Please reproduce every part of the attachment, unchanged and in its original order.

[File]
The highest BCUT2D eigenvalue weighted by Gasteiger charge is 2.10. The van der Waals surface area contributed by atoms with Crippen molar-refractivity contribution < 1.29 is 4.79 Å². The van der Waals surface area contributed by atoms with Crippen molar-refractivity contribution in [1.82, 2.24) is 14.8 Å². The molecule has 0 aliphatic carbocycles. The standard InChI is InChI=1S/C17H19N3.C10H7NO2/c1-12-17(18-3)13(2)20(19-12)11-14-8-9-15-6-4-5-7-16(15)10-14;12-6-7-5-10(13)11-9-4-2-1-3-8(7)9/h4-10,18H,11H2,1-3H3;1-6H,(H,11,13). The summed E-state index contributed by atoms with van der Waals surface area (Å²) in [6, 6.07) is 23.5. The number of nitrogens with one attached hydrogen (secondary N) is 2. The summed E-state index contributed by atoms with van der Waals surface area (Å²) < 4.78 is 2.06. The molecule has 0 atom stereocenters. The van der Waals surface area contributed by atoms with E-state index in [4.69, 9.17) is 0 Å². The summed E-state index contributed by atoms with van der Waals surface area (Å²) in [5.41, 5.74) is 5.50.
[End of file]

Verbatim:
The highest BCUT2D eigenvalue weighted by Gasteiger charge is 2.10. The van der Waals surface area contributed by atoms with Crippen molar-refractivity contribution < 1.29 is 4.79 Å². The van der Waals surface area contributed by atoms with Crippen molar-refractivity contribution in [1.82, 2.24) is 14.8 Å². The molecule has 0 aliphatic carbocycles. The standard InChI is InChI=1S/C17H19N3.C10H7NO2/c1-12-17(18-3)13(2)20(19-12)11-14-8-9-15-6-4-5-7-16(15)10-14;12-6-7-5-10(13)11-9-4-2-1-3-8(7)9/h4-10,18H,11H2,1-3H3;1-6H,(H,11,13). The summed E-state index contributed by atoms with van der Waals surface area (Å²) in [6, 6.07) is 23.5. The number of nitrogens with one attached hydrogen (secondary N) is 2. The summed E-state index contributed by atoms with van der Waals surface area (Å²) < 4.78 is 2.06. The molecule has 0 atom stereocenters. The van der Waals surface area contributed by atoms with E-state index in [4.69, 9.17) is 0 Å². The summed E-state index contributed by atoms with van der Waals surface area (Å²) in [5.41, 5.74) is 5.50.